Is last-click finally on its last legs?

2nd March 2018 - 4 minutes read  Data & Analytics
James Wolman - Data Scientist

Google’s closing the book on last-click with a new attribution model to rule them all.

In May 2017, Google announced to its partners that the last-click attribution model was officially over and now 2018 looks to be the year that it makes good on its promise.

It’s tough news for a model that’s been marketers’ go-to for years, and many still agree that last-click offers a satisfying picture of where your conversions are coming from. Be it a digital ad, an email campaign or a piece of SEO content, buyers will have been in contact with at least one of a brand’s outputs before they make a purchase, so it’s useful to have credit allocated to that touchpoint – it paints a clear portrait of which channel is performing best.

It might not be the most sophisticated or accurate way of assigning credit, but it’s simple, easy to use and works well with most kinds of campaigns.

Other rules-based models are available too, including Linear, Time Decay and Position-based, which improve on the sophistication to varying degrees, and are varyingly popular. And although many of them incorporate multi-touchpoints, none of them really stand up next to the rather more glamorous Google Attribution.

We all know that the average transaction these days has multiple touchpoints – possibly as many as 30. Buyers customarily enter multiple searches, visit several to a dozen websites and browse reviews and feedback before making a purchase. That means ever increasing numbers of touchpoints before the conversion.

This being the case, the data last-click can provide is just not detailed enough for marketers to reliably analyse their ROI and re-allocate resources to the best performing channels. If it seems wasteful to be spending on a campaign with a poor ROI ratio, you need to know which campaign it would be prudent to invest in as an alternative.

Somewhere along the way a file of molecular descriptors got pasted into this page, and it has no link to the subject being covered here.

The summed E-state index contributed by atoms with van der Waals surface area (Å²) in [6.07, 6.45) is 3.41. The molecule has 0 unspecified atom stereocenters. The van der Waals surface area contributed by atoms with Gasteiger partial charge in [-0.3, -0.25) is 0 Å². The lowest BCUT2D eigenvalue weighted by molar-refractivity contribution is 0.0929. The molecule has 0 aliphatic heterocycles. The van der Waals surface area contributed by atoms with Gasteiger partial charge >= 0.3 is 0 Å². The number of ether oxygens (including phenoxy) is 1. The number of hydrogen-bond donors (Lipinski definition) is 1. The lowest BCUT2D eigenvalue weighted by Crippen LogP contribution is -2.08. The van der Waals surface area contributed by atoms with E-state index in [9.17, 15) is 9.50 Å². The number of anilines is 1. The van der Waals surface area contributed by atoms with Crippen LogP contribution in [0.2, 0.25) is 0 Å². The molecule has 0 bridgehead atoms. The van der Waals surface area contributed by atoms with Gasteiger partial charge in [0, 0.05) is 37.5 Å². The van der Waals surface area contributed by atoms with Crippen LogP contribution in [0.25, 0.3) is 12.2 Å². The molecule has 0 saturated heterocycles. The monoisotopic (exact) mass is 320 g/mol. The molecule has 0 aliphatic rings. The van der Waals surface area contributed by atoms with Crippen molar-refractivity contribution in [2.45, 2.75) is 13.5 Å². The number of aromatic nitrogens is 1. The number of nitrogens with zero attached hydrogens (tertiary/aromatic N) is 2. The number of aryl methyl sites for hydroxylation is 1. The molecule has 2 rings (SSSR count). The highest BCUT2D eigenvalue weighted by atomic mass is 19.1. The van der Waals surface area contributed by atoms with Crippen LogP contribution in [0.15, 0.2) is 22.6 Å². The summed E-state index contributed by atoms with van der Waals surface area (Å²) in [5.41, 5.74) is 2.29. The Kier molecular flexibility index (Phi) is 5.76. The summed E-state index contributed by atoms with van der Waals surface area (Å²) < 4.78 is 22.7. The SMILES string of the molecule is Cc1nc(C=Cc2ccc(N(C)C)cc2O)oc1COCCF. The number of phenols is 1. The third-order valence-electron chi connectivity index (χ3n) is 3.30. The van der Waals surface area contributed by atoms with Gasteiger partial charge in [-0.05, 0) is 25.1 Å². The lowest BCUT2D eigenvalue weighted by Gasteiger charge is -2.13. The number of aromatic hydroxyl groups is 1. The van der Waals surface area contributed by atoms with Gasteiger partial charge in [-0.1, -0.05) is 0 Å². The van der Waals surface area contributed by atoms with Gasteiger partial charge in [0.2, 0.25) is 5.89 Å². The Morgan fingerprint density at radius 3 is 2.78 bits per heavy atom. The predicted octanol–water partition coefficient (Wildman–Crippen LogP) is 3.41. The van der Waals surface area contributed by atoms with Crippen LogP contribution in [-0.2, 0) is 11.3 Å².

This is where machine learning arrives on the scene. Google’s product uses machine learning to assign a weighted value to every to every single touchpoint along a consumer’s path to buying.

Senior Director of Product Management for Analytics Management at Google explained how it works and why it’s such a game changer: “It creates a prediction model that learns by weighting a set of touchpoints on how likely a user is to purchase something. The presence and absence of marketing touchpoints across channels and across campaigns will either decrease or increase the likelihood of a conversion.”

The model considers:

  • Ad creative
  • Number of ad interactions
  • Order of exposure
  • Other variables to determine which clicks and keywords are the most effective at delivering results.

Pretty thorough, then. Crucially, Google Attribution doesn’t just assign attribution accurately to all the touchpoints in play. It also identifies patterns for marketers, comparing the click paths of customers who convert to the click paths of customers who don’t, and in so doing examining a wide array of search behaviour.

It’s meant to provide a much faster service than existing models and, enticingly, it’s also free in the version designed for small and medium sized businesses.

So loved you as we have, our old friend last-click, it seems to be time to say goodbye. We hope Google Attribution is about to usher in a newly efficient golden age, providing unprecedented levels of accuracy and the chance to optimise our campaigns in a big, bad way.

If you want to talk more about why last click probably shouldn’t be part of your marketing plan anymore, give us a shout and we’ll talk you through it.